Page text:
Summary: Not a huge book reader...couldn't put this down.
Comment: First off, ignore my grammar, spelling, and puncuation (see spelled that wrong) im typing this fast.
first off, LOVED the characters. loved the idea that i could root for not just the main, but the other 10 or so characters that come with it. the idea, the darkness and mild humor, the way that the battle could just be imagined. the idea behind the entire series, i couldnt put them down. i just wanted MORE. after reading all of them i felt like i was cheated. i wanted this to be a wheel of time series with 10+ books. but all good things must come to an end, and i enjoyed this ending but agian, i felt very sad. not cheated, just sad that it was over. so now im looking forward to another series, and i will recommend this series to ANYONE who enjoys a good semi PG-13 or maybe PG-15 since there is a few 'demons' who are like, topless and naked or whatever plus a few references to sex. over all, i wish i could read these again they were just as fun as reading harry potter but without the teenager twists.
Summary: the story of the blood diary
Comment: The third book of the banned and the banished series picks up where we left off in book two. Again, the action is almost non-stop, cover to cover. Enough plot twists are thrown in to keep the story engaging.
But with this third book a pattern has emerged. Small skirmishes with evil beings throughout the first half all leading up to the larger battle of the novel which climaxes at the end and leads us to the next book. It's getting a bit formulaic to read, although I breezed through this installment as easily as I did the first two.
Some of the plot twists seem ingenious and others seem trite and predictable. Once again we are introduced to more characters, some good, some bad. Some bad characters in previous novels end up being good, and some good characters end up being bad. I'm looking forward to the next novel in the series if for no other reason than to see how it all comes together.
Our heros are split into two groups during the course of this novel and I'm curious about the paths they will take. We are also given more pieces to the puzzle of the Dark Lord and a more complete image is slowly being revealed.
I'm still caught up in the story, with Clemens doing an excellent job of keeping my interest and attention despite the odd faltering of overwhelming cliches or characters dying and being resurrected.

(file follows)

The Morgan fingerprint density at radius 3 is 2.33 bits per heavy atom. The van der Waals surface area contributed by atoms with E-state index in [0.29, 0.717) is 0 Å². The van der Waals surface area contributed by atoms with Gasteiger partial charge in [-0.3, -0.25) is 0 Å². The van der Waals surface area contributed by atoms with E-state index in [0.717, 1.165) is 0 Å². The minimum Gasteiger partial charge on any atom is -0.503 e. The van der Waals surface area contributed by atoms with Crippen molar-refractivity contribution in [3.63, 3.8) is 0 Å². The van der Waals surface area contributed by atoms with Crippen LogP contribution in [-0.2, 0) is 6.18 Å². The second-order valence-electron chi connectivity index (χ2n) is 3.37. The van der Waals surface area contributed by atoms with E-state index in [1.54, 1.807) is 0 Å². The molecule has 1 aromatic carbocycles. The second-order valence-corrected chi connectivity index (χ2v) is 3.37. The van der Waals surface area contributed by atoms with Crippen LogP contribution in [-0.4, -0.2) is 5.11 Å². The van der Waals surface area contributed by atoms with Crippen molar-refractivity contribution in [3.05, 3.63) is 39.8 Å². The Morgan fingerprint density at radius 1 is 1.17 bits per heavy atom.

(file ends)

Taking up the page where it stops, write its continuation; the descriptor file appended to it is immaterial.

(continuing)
I have the last two of the series in my library and look forward to finishing them.
Summary: action filled series
Comment: I've enjoyed the two previous books in this series and looked forward to reading the third. For the most part the characters are interesting and diverse. My only complaint was that the author could drag on a fight scene forever. A short encounter can go on for thirty pages with discriptions and flashbacks. These "action" scenes can be a tension grabber, but when a reader has to read and read and read and read just to find out who the attactor is, well, you kind of just loose interest. I kept finding myself flipping to a few pages ahead to see when it would end. Normally I would give three stars for an author with this problem, but because the two previous books were for the most part much better, I gave her an extra star for previous good writing.
Summary: Looking for More
Comment: James Clemens continues to evolve in his writing style with each new release of this series. I have now read the first 3 books twice, and enjoyed them even more the second time. The author's ability to spin a tale that keeps you on the edge of your seat is astounding.
I believe Mr. Clemens has a long career ahead of him as a Sci-fi/Fantasy writer.
Summary: A peak in a won'derful fan'tasy ser'ies!
Comment: Starting with "Wit'ch Fire," James Clemens introduced the character of Elena. A young woman born a wit'ch (a woman with the abilties of great magicks), she is of a mixed prophecy - either the savior of the world, or its death.
That was the beginning of the "Banned and the Banished," series. Since then, Clemens has rounded out the cast of his books with wonderfully drawn characters: rich in elemental magics that don't overpower their characters and personalities.
In this third book in the series, Elena's group of friends and protectors is mostly scattered, and one of them, as told in book two, "Wit'ch Storm," has been corrupted by the Dark Heart. A very worthy read, the new characters complement the old, and we gain much more depth in the entire cast, not just Elena. Particularly, we delve more into Kast, Sy-wen, and Joach. This third book was definitely worth the wait, as the quality of fantasy writing has stepped up a notch.
A climax of sorts, this is still not the end of the series. While part of me wonders if Clemens can keep up the pace and the exceptional writing, I'm willing to wager on it and look forward to the fourth book.
The only quibble is, as always, those stupid apostrophies. Wit'ch. D'warf. El'vin. Eb'onstone. Gosh they're annoying. It seemed, however, that they're not as prevalent as before, and mostly just repeats of the ones we've seen previously. Perhaps Clemens has realized that they're really distracting.
Don't skip this book. If you've not read Clemens before, treat yourself to the whole series. He puts Robert Jordan to shame, and mirrors the deep characterizations of George R.R. Martin.